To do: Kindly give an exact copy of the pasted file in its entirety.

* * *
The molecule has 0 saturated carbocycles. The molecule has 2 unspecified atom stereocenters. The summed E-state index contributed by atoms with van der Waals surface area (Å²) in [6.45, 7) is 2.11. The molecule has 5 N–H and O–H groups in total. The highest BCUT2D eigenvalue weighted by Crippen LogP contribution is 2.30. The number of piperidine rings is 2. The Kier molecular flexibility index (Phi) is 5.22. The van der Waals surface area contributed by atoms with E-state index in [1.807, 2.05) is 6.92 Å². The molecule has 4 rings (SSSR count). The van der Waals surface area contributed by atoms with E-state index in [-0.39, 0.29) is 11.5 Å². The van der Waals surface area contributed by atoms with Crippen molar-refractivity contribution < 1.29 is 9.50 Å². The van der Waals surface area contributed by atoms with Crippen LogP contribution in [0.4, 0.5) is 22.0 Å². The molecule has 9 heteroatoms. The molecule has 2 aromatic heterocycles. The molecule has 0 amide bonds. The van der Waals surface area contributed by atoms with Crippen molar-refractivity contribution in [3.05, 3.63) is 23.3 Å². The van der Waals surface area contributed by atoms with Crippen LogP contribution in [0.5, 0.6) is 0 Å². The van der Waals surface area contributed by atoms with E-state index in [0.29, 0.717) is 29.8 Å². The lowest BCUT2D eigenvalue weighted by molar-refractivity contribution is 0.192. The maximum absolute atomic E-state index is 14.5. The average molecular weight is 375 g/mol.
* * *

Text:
The molecule has 0 saturated carbocycles. The molecule has 2 unspecified atom stereocenters. The summed E-state index contributed by atoms with van der Waals surface area (Å²) in [6.45, 7) is 2.11. The molecule has 5 N–H and O–H groups in total. The highest BCUT2D eigenvalue weighted by Crippen LogP contribution is 2.30. The number of piperidine rings is 2. The Kier molecular flexibility index (Phi) is 5.22. The van der Waals surface area contributed by atoms with E-state index in [1.807, 2.05) is 6.92 Å². The molecule has 4 rings (SSSR count). The van der Waals surface area contributed by atoms with E-state index in [-0.39, 0.29) is 11.5 Å². The van der Waals surface area contributed by atoms with Crippen molar-refractivity contribution < 1.29 is 9.50 Å². The van der Waals surface area contributed by atoms with Crippen LogP contribution in [0.4, 0.5) is 22.0 Å². The molecule has 9 heteroatoms. The molecule has 2 aromatic heterocycles. The molecule has 0 amide bonds. The van der Waals surface area contributed by atoms with Crippen molar-refractivity contribution in [3.05, 3.63) is 23.3 Å². The van der Waals surface area contributed by atoms with Crippen LogP contribution in [0.5, 0.6) is 0 Å². The van der Waals surface area contributed by atoms with E-state index in [0.29, 0.717) is 29.8 Å². The lowest BCUT2D eigenvalue weighted by molar-refractivity contribution is 0.192. The maximum absolute atomic E-state index is 14.5. The average molecular weight is 375 g/mol.